From pacemakers constructed of materials that so closely mimic human tissues that a patient’s body can’t discern the difference to devices that bypass injured spinal cords to restore movement to paralyzed limbs, the possibilities presented by organic electronics read like something from a science fiction novel.
Derived from carbon-based compounds (hence the term “organic”), these “soft” electronic materials are valued as lightweight, flexible, easily processed alternatives to “hard” electronics components such as metal wires or silicon semiconductors. And just as the semiconductor industry is actively developing smaller and smaller transistors, so, too, are those involved with organic electronics devising ways to shrink the features of their materials, so they can be better utilized in bioelectronic applications such as those above.
To this end, a team of chemists at The Johns Hopkins University has created water-soluble electronic materials that spontaneously assemble themselves into “wires” much narrower than a human hair. An article about their work was published in a recent issue of the Journal of the American Chemical Society.
“What’s exciting about our materials is that they are of size and scale that cells can intimately associate with, meaning that they may have built-in potential for biomedical applications,” said John D. Tovar, an assistant professor in the Department of Chemistry in the Zanvyl Krieger School of Arts and Sciences. “Can we use these materials to guide electrical current at the nanoscale? Can we use them to regulate cell-to-cell communication as a prelude to re-engineering neural networks or damaged spinal cords? These are the kinds of questions we are looking forward to being able to address and answer in the coming years.”
The team used the self-assembly principles that underlie the formation of beta-amyloid plaques, which are the protein deposits often associated with Alzheimer’s disease, as a model for their new material. This raises another possibility: that these new electronic materials may eventually prove useful for imaging the formation of these plaques.
“Of course, much research has been done and is still being done to understand how amyloids form and to prevent or reverse their formation,” Tovar said. “But the process also represents a powerful new pathway to fabricate nanoscale materials.”
This research was supported by The Johns Hopkins University.
Lisa De Nike | Newswise Science News
Mass spectrometry sheds new light on thallium poisoning cold case
14.12.2018 | University of Maryland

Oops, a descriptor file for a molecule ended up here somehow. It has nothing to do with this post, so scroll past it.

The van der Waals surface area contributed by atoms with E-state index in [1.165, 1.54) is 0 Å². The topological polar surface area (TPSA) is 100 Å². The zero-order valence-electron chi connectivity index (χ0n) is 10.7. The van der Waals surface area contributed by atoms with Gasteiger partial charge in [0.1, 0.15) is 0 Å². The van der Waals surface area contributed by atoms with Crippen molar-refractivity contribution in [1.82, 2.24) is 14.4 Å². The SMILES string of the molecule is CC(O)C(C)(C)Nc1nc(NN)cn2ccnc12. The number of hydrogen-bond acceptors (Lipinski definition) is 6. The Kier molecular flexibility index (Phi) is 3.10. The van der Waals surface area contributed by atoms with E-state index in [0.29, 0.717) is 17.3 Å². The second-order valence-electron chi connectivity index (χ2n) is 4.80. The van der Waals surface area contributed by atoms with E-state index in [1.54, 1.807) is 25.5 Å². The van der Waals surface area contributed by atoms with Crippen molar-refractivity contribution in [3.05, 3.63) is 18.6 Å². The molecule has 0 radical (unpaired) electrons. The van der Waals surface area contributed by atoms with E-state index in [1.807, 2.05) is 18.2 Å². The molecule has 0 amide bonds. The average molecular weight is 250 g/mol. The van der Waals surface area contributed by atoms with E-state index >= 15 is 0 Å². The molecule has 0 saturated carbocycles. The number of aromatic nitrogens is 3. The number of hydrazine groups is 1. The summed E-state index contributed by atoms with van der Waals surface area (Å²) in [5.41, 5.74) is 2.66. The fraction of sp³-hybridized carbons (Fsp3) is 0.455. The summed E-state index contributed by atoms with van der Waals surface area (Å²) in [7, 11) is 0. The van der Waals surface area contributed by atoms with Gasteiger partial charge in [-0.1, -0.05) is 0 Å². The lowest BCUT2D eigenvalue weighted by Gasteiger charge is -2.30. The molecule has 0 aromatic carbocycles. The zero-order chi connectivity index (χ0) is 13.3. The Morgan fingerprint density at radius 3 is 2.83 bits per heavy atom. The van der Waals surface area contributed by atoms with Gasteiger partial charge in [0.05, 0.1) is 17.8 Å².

Protein involved in nematode stress response identified
14.12.2018 | University of Illinois College of Agricultural, Consumer and Environmental Sciences
The more objects we make "smart," from watches to entire buildings, the greater the need for these devices to store and retrieve massive amounts of data quickly without consuming too much power.
Millions of new memory cells could be part of a computer chip and provide that speed and energy savings, thanks to the discovery of a previously unobserved...
What if, instead of turning up the thermostat, you could warm up with high-tech, flexible patches sewn into your clothes - while significantly reducing your...
A widely used diabetes medication combined with an antihypertensive drug specifically inhibits tumor growth – this was discovered by researchers from the University of Basel’s Biozentrum two years ago. In a follow-up study, recently published in “Cell Reports”, the scientists report that this drug cocktail induces cancer cell death by switching off their energy supply.
The widely used anti-diabetes drug metformin not only reduces blood sugar but also has an anti-cancer effect. However, the metformin dose commonly used in the...
A research team from the University of Zurich has developed a new drone that can retract its propeller arms in flight and make itself small to fit through narrow gaps and holes. This is particularly useful when searching for victims of natural disasters.
Inspecting a damaged building after an earthquake or during a fire is exactly the kind of job that human rescuers would like drones to do for them. A flying...
Over the last decade, there has been much excitement about the discovery, recognised by the Nobel Prize in Physics only two years ago, that there are two types...
12.12.2018 | Event News
10.12.2018 | Event News
06.12.2018 | Event News
14.12.2018 | Power and Electrical Engineering
14.12.2018 | Physics and Astronomy
14.12.2018 | Physics and Astronomy